First of all, before you walk into a bazaar, look at where the mountains are – that’s south. As long as you can orient yourself to the mountains, you’ll always at least be able to figure out which way you need to walk to get out again and head that way. Secondly, every main bazaar in Bishkek is divided into rough sections – food (and even that is divided into sections for fruit, vegetables, etc.), household goods, clothing, tools/electronics, souvenirs, shoes, toys, painting supplies, etc. Remember which section you started at and in general which sections you had to pass through to get where you’re at and you’ll be golden.
Even if you only remember where you started, you’ll be able to find a bazaar seller that knows enough English/German/French to point you back in the direction of the section you need.
DORDOI BAZAAR: TRAVEL ADVISORY, KYRGYZSTAN
When it comes to practical travel warnings, Kyrgyzstan has no greater travel hazard than Dordoi Bazaar. Dordoi is the largest bazaar in Kyrgyzstan, stretching over 1 kilometer in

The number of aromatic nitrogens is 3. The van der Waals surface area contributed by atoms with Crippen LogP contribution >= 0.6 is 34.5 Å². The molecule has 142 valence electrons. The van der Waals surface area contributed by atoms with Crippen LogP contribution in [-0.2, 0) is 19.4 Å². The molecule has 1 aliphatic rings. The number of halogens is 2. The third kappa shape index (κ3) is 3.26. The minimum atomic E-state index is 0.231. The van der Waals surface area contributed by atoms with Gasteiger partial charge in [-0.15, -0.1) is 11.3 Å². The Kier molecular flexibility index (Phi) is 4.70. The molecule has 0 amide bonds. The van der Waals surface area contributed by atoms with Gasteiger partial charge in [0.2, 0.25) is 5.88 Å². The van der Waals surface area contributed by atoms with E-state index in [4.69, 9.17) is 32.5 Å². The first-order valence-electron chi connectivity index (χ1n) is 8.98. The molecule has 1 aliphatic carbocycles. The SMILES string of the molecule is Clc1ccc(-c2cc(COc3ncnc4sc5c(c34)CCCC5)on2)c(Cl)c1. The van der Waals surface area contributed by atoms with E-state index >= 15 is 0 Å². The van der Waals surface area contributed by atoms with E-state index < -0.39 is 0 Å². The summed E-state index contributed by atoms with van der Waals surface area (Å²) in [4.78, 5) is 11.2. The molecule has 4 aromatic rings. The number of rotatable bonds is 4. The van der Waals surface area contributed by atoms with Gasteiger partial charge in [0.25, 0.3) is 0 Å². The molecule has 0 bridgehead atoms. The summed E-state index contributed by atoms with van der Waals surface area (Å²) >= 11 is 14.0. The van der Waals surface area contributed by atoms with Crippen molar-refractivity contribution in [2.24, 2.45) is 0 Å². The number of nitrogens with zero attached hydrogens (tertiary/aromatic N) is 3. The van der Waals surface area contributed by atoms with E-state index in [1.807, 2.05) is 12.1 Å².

length. What can you buy there? A better question might be, what can’t you find there? This wholesale bazaar is made up of double-stacked shipping containers and is full of anything and everything you might want. However, it also has the potential to eat both locals and foreigners alive! Dordoi is so huge that there are actually maps printed out of it to help people navigate. Don’t let its size dissuade you from going though! You don’t want to miss out on the experience while you’re traveling in Kyrgyzstan, just make sure you’re prepared before you dive in.
- Tip 1: Get a map of the bazaar if possible. Some coffee shops stock free maps of Dordoi that travelers can take.
- Tip 2: Locate the minaret of the mosque located within the bazaar. You can spot the minaret from the main area where buses drop people off at the bazaar. If you’re shopping in the section around the mosque, the minaret will help you find your way back to the public transit drop-off spot.